It was early on the second morning of out trip, while we were driving south from Houmt Souk to catch our ferry back to the mainland, that we stopped to find that fabled wretched hive of scum and villiany. After a good nights sleep our spirits had been re-vitalised and we were joking about the ordeal of the night before.

Ajim is a small town in the south-west corner of Jerba. Its chief reason for existance is as a market for the sponge divers and as a ferry terminal for the main means of getting to the mainland.

I'd been told roughly where it was, but directions like "10 minutes from the ferry" and "in a plaza on the edge of Ajim" were not clear enough. As we entered the northern end of Ajim something pulled me off the main road. I can't really describe it - it was more than a gut feeling. This guiding sense drew me down a side street where I parked. Looking out the car the dome of the Cantina was less than 50 ft away! Honestly, that's how it happened. Tucked away on a small plaza off a side street on the northern edge of town was the small side plaza that was used for all the scenes filmed on the streets of Mos Eisley.

According to Lionel Noetzlin's Geographic Star Wars Sites in Tunisia the family who lives in the Cantina building are the same people who were there when A New Hope's location work was done. The head of the family can recal when the production team built the facade that adorned the Cantina's front, and the Landspeeder as it rolled by on its wheels. All that they received in payment was 200 Tunisian Dinar (approximately US$190) and the pieces of the set. There is little of the set left because numerous collectors have picked the site dry, but for a price you can have a guided tour of the inside of the Cantina. (You'll need a French or Arabic speaker at hand to organise this.)

But because we wanted to catch the first ferry, and it was so early so very few people were about, we were't able to have a good look around. Neither did we get a chance to meet the man who owns the Mos Eisley Cantina. Which was a shame - but then I wouldn't have been able to say much because my French is diabolical and my Arabic non-existant. Never mind, eh?

Today the area surrounding the Cantina is not what it was in 1976. The round white homes of that time have been replaced by apartment buildings built in the style of the Moors and made of modern materials. The most obvious feature was the Cantina, situated next to a school.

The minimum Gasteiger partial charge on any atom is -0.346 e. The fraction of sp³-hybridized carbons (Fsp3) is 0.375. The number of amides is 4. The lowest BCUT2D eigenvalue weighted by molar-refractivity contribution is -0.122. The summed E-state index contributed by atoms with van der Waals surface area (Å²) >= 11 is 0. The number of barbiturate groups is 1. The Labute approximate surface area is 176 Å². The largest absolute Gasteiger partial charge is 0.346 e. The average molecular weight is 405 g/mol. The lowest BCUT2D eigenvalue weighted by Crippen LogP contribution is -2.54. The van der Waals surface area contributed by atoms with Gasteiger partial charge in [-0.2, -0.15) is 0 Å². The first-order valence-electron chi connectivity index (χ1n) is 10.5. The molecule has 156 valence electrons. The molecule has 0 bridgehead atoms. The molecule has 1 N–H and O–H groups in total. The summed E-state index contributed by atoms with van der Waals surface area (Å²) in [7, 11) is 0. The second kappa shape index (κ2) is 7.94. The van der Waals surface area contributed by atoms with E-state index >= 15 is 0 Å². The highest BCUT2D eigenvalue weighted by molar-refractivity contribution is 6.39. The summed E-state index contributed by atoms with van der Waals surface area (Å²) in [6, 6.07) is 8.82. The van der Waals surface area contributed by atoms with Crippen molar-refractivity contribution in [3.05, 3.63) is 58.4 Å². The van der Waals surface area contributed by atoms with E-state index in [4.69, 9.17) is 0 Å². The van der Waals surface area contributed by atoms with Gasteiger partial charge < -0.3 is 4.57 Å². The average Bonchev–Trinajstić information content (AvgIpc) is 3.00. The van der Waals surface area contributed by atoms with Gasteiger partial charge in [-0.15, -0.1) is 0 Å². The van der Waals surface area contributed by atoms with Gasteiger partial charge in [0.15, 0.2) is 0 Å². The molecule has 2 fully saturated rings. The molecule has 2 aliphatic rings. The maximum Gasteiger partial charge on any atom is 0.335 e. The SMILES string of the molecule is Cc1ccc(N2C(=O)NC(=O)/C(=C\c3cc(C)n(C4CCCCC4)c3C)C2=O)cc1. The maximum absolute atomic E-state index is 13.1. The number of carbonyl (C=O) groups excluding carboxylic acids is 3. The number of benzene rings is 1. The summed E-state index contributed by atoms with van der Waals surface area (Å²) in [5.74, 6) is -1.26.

As can be seen from the adjacent picture (click to enlarge) the front of the building was fake. A simple ply-wood frame coated in plaster was attached to the building to ..allow ...Luke ..and ...Ben ...to

enter the Cantina. At the time the location budget was limited, and it cost less to film the outside the building than to use its interior. The addition of the facade allowed Lucas to have his characters enter the Cantina without actually entering the house. Clever huh?


Just in front of the cantina, roughly where the new apartment block is, Luke parked his Landspeeder. The edge of the square, which has now been walled off was once the site of the crashed spaceship and you can see Cantina's front to the right of the main street shot.

The domed building on the right of the left-hand picture is the same as that in still of the Falcon making its get-away, and the left-hand side of the mainstreet still is where the Imperial checkpoint stopped Luke and Ben to inquire about the droids they were carrying and we saw the first use of the Force.


Standing where the dewback was tethered (avoiding any signs of any dewback doo-doo) we were given the view of the where the derelict spacecraft had rotted away (below left). At the end the road and behind the wall is the the dome next to which luke and Ben were stopped by Stormtroopers. The right-hand photo below is of the spot where the Imperial patrol stood. The original shot was of the alley on the right.


Unfortunately we were pushed for time and some of the locals were giving us ominous looks. We jumped in the car and made it to the ferry terminal to catch the first boat of the day. (Hopefully I will make a return trip to "Mos Eisley" and get plenty of shots to cover the missing scenes.)

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